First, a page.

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LOT 015

Jean Paul Riopelle

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AUTO CAS OC QMG RCA SCA
1923 - 2002
Canadian

Sans titre
oil on canvas
signed and on verso dated 1962 on the Galerie Dresdnere label, inscribed "Laing" on the Arthur Lenars & Cie., Paris shipping label and with the Laing inventory #1408 and stamped Douane Centrale, Exportation Paris
28 1/2 x 39 in, 72.4 x 99.1 cm

CAD

Preview at: Heffel Toronto – 13 Hazelton Ave

PROVENANCE
Acquired directly from the Artist in Paris by G. Blair Laing, Toronto, circa 1962
Laing Galleries, Toronto
Carl Grant, Toronto
Galerie Dresdnere, Toronto
Private Collection, Toronto
Canadian Post-War & Contemporary Art, Heffel Fine Art Auction House, November 25, 2010, lot 56
Acquired from the above by an Important Private Collection, Montreal

LITERATURE
Karen Wilkin, The Automatists: Then and Now, Galerie Dresdnere, 1986, reproduced, unpaginated
Yseult Riopelle, Jean Paul Riopelle Catalogue Raisonné, Volume 3, 1960 - 1965, 2009, reproduced page 157, catalogue #1962.022H.V1962

EXHIBITED
Galerie Dresdnere, Toronto, The Automatists: Then and Now, May 1 - 21, 1986, catalogue #41

Sometimes we can reconstruct the whole provenance of a painting by looking at the back of it. On the verso of Jean Paul Riopelle’s Sans titre there is an old label from Arthur Lenars, a Paris shipper also used by Paul-Émile Borduas. On this label appears the name Laing in large letters. Art dealer Blair Laing had already been in the habit of visiting the studios of Canadian artists living in Paris. He acquired the painting directly from Riopelle. There is another label, this time from Galerie Dresdnere in Toronto, including the date 1962. It is a fact that this painting was included in a show at Dresdnere entitled The Automatists; Then and Now, in May 1986. It was even reproduced in the catalogue published on that occasion. This is what we call a solid provenance! But what about the recto of Sans titre?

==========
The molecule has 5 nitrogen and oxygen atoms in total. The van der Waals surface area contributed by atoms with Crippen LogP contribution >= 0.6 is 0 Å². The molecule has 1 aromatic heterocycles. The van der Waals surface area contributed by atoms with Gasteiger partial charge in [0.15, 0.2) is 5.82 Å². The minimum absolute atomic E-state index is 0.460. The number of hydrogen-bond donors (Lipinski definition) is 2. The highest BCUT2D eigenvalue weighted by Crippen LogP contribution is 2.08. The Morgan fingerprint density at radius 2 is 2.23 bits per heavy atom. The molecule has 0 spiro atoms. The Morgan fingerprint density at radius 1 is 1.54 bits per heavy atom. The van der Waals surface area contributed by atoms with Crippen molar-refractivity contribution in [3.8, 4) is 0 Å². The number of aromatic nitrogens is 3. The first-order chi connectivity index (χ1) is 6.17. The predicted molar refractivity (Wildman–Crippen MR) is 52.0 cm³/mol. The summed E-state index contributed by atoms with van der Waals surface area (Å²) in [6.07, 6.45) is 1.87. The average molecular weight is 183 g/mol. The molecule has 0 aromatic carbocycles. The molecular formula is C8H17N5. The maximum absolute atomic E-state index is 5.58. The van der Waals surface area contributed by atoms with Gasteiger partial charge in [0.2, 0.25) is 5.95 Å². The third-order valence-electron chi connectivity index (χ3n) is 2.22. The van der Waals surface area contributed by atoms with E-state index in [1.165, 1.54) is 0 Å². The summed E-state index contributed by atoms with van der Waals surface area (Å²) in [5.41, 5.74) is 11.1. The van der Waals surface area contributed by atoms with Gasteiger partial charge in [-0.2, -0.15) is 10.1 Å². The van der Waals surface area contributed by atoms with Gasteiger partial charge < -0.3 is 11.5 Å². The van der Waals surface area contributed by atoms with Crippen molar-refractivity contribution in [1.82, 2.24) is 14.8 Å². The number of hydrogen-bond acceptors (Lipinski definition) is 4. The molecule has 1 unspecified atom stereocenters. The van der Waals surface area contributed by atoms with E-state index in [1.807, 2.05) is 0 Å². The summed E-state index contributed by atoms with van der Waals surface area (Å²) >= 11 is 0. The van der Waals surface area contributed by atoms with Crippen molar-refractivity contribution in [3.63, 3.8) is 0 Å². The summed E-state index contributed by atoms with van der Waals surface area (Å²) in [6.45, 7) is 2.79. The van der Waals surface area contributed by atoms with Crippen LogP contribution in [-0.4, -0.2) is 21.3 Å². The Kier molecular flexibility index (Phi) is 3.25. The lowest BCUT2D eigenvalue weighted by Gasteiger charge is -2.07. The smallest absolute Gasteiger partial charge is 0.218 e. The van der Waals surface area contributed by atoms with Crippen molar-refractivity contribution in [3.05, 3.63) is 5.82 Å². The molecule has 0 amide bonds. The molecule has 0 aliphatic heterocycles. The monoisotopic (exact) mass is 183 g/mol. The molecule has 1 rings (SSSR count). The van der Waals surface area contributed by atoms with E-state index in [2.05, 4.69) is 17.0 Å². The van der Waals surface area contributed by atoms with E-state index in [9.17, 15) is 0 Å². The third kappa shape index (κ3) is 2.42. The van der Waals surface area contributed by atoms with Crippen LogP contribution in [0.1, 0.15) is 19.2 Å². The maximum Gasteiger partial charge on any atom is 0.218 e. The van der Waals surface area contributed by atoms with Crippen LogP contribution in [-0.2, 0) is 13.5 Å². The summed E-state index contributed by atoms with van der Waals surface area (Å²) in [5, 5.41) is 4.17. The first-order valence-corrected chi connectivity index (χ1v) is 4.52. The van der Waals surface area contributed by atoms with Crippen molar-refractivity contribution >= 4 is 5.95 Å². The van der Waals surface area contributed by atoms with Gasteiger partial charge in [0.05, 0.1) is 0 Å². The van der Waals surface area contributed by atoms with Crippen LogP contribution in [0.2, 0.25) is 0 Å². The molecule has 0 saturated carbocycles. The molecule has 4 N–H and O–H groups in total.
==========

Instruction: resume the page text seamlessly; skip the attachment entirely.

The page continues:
Riopelle in the 1960s considerably transformed his mosaic style that had been typical in the 1950s. As this Sans titre makes clear, the strokes of the painting knife are no longer equal, no longer oriented in a predictable manner, and seem much freer, more chaotic and impulsive. It is as if the whole composition has overthrown a tendency towards the informal. The result is more moving, because it gives the impression that so many risks were taken during the painting’s elaboration. The composition retains something of a landscape, but also of a catastrophe – some shattering of structures due to mysterious hidden forces, like in an earthquake. On the other hand, the colour saves everything here, the white and the red in particular imposing a kind of order after all.

One has to realize the importance that the discovery of the late paintings of Claude Monet had for Riopelle. Contrary to Pablo Picasso, where form is always prevalent, Monet, at the end of his life, and losing his eyesight – he was suffering from cataracts and was very wary of any operation being done on his eyes – was struggling with the paint medium, with la matière (matter). His last paintings are often difficult to read, even if they represent one aspect or the other of his gardens in Giverny. They look almost abstract, and for that reason were very appealing to abstract painters like Riopelle, or Joan Mitchell and their American friends.